More Americans Prefer E-Books: Pew Study

The number of Americans reading e-books has increased from 16 percent to 23 percent over the past year, according to new data from the Pew Internet & American Life Project. That comes even as readership of printed books declined from 72 percent to 67 percent.

“The move toward e-book reading coincides with an increase in ownership of electronic book reading devices,” read Pew’s Dec. 27 blog posting on the data. “In all, the number of owners of either a tablet computer or e-book reading device such as a Kindle or Nook grew from 18 [percent] in late 2011 to 33 [percent] in late 2012.”

Roughly a quarter of Americans above the age of 16 own a tablet, up from 10 percent in late 2011. Another 19 percent own an e-book reader such as Amazon’s Kindle or Barnes & Noble’s Nook, a rise from 10 percent last year. Those most likely to read e-books are between 30 and 49 years old, living in households that earn more than $75,000 annually.

It’s perhaps interesting to note that, earlier in December, a research note from IHS iSuppli suggested the e-book reader market was in serious decline. “The rapid growth—followed by the immediate collapse—of the e-book market is virtually unheard of, even in the notoriously short life cycle of products inhabiting the volatile consumer electronics space,” read that firm’s note. “Unknown to consumers before 2006, e-book reader shipments skyrocketed for the next few years after first thrilling readers with a portable device they could take anywhere.”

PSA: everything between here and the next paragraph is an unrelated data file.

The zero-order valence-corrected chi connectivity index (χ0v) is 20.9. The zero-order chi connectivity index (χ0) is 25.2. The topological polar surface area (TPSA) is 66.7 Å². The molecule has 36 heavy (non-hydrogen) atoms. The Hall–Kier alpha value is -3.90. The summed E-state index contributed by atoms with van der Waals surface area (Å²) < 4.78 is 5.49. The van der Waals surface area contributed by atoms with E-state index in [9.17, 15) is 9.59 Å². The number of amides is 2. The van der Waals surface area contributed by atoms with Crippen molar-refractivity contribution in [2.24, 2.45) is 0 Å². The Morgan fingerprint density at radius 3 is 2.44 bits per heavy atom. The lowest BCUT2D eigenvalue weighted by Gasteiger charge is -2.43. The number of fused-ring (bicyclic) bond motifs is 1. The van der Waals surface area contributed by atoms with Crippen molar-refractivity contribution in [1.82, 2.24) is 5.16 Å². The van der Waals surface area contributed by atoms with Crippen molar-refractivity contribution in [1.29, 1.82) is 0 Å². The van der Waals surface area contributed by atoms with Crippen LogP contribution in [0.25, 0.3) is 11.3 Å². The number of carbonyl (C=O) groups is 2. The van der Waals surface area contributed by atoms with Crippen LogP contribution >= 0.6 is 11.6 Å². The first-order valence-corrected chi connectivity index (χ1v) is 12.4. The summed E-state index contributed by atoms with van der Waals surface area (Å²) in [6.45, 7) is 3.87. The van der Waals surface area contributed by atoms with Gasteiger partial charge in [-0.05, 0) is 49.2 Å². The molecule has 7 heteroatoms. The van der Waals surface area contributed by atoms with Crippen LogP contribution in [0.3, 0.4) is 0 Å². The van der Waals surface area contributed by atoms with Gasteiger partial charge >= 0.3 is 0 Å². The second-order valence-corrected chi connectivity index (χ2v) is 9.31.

According to IHS iSuppli, e-reader sales had declined from 23.2 million units in 2011 to 14.9 million this year. “Single-task devices like the ebook are being replaced without remorse in the lives of consumers by their multifunction equivalents, in this case by media tablets,” the firm added in its note.

Pew Internet & American Life Project drew its data from some 2,252 Americans surveyed via landlines and cell-phones, while iSuppli relies on data from manufacturers and suppliers for its estimates. Any differences in methodology aside, the disparity in the two groups’ results is startling.

Whether or not e-readers are on the decline, several of the largest tech vendors in the business—including Amazon, Google, and Apple—continue to aggressively push e-books as a way to cement users to their respective platforms. For that reason alone, even if dedicated e-readers eventually disappear from use, e-books will remain alive and well.

 

Image: tkemot/Shutterstock.com

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